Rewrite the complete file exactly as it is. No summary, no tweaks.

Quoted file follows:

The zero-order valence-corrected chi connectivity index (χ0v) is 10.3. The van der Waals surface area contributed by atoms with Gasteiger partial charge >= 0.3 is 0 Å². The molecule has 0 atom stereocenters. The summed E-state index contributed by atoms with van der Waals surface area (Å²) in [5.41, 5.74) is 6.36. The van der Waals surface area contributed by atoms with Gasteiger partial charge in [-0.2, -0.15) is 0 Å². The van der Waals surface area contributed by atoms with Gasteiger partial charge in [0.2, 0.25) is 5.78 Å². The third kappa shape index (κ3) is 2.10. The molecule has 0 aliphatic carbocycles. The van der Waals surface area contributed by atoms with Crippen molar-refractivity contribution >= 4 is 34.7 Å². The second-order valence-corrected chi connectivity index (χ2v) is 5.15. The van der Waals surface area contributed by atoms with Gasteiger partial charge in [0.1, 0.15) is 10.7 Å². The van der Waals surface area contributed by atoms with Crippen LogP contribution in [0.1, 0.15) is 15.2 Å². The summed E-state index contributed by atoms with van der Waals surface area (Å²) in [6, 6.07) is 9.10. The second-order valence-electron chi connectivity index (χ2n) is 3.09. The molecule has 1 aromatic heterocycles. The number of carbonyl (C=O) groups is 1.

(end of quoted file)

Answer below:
The zero-order valence-corrected chi connectivity index (χ0v) is 10.3. The van der Waals surface area contributed by atoms with Gasteiger partial charge >= 0.3 is 0 Å². The molecule has 0 atom stereocenters. The summed E-state index contributed by atoms with van der Waals surface area (Å²) in [5.41, 5.74) is 6.36. The van der Waals surface area contributed by atoms with Gasteiger partial charge in [-0.2, -0.15) is 0 Å². The van der Waals surface area contributed by atoms with Gasteiger partial charge in [0.2, 0.25) is 5.78 Å². The third kappa shape index (κ3) is 2.10. The molecule has 0 aliphatic carbocycles. The van der Waals surface area contributed by atoms with Crippen molar-refractivity contribution >= 4 is 34.7 Å². The second-order valence-corrected chi connectivity index (χ2v) is 5.15. The van der Waals surface area contributed by atoms with Gasteiger partial charge in [0.1, 0.15) is 10.7 Å². The van der Waals surface area contributed by atoms with Crippen LogP contribution in [0.1, 0.15) is 15.2 Å². The summed E-state index contributed by atoms with van der Waals surface area (Å²) in [6, 6.07) is 9.10. The second-order valence-electron chi connectivity index (χ2n) is 3.09. The molecule has 1 aromatic heterocycles. The number of carbonyl (C=O) groups is 1.